A Western View of Chi

31/08/2016

Ian Deavin performs Chen style Laojia

Models for training, practice and life
Many intellectual and emotional models all congruent with each other integrated in a body trained in their principles, which demonstrates the sum of those models and physical practice. Physically the ability to propagate waves through the body emanating from the centre by integrated segmental motion. This result could be considered an all-embracing model/demonstration and given a label – a model of models, a meta-model – is this description a Western version of chi?

The chi model is perhaps the external black box view – whereas all the other psychological, mechanical, biological etc. are internal. An ultimate paradox that the eastern model of the internal art is actually an external view.

Meridians
With any large and complex multi-technology system or network, e.g. electro, optical, mechanical, if one puts in a sufficiently large and broadband probe, then a readout will be achieved that represents the sum of the systems at that point and may well enable a link through the network to another probe or to specific parts of the system. It is likely that there will be patterns of such places in the network which appear linked, even though no one specific system goes directly along these pathways.

So chi may be regarded as the sum of all the systems – and in movement then chi = fluidity, grounding, centeredness, suppleness, resilience, etc. etc. If one part of the body is less integrated then power cannot be fully transmitted through it – causing a “block”.

Thus chi = breath = life = sum of all we are, and has varying facets depending on the perspective we use – e.g. physical, emotional, medical.

Thus tai chi – ultimate breath = the way of achieving maximum potential.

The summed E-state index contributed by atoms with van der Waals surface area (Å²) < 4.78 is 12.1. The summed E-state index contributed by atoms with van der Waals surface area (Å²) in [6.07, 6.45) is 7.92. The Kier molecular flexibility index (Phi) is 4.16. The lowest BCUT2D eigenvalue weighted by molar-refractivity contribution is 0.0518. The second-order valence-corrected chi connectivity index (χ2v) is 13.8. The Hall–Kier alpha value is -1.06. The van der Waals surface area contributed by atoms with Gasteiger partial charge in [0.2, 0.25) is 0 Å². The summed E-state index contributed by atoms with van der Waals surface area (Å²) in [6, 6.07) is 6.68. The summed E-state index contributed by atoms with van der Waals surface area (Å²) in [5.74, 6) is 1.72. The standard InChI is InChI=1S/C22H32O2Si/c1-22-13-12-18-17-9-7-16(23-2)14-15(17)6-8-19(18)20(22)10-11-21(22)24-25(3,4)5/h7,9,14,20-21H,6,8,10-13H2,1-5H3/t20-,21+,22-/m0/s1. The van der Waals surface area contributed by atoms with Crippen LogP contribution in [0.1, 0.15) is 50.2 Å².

Tai Chi Chuan – ultimate boxing – the way of utilising our developed abilities in a fight in the best way.

The paradox is that we have to find the internal via the external.

Inner feeling is the measure we use to judge our body state but we need external help – by demonstration or manipulation to find it – or luck in identifying it and connecting the “right” feeling with powerful actions.

Our teacher can show us postures, movements, exercises with a view to our experiencing “that” feeling. The feeling itself cannot be transmitted directly so we have to go from inside our body to outside, then hope that the feeling experienced in the second body is close to that which the teacher is trying to explain. Since the feeling seems to be different for everyone and different at different stages, this becomes a recurring circle – in effect a spiral of learning. When we have identified the feeling we are looking for, then we can seek it in every movement and work with it to develop ourselves.

Change of state
What we are engaged in is creating a change of state within ourselves – i.e. changing the way our mind/body subconsciously behaves and responds to external and internal stimuli – we seek to change the way we are in the world and thus the way the world finds us in order to improve outcomes. It seems to be the change of state that is important for health, relaxation, long life, balance, speed, power etc. so that whether for health or martial arts we must first change ourselves most profoundly. Only when we have done this can we decide which aspect to focus on, with light training for health and ultimately more strenuous training to build greater strength for martial arts. Interestingly it is not a case of a once and for all change since once the direction has been changed then continuous developmental change seems to be possible almost to the very day we die.

These aspects are particularly difficult to understand from another dis-similar state, since we have great difficulty conceiving of any other way of being than that which we are used to. Especially since the training is often counter-intuitive and contrary to much mainstream thinking. The process is consequently often slow and one of gradually revealing possibilities.

By physical change of state I mean affecting the way the body actions are organised, the sequencing of muscle usage, the structural use of tendons and mechanical alignment, the sensitivity of the nervous system and the way it reacts to stimuli, the way we integrate the neuromuscular systems and the other less obvious sub-conscious internal activities. By mental change of state I mean developing a congruence of thought with external reality and our physical experience of the world, developing intellectual and emotional models on the basis of understood principles likely to lead to more positive outcomes – principles which are common across the mental/physical planes. Ultimately leading to a full integration of one’s being and realisation of self and of personal potential.

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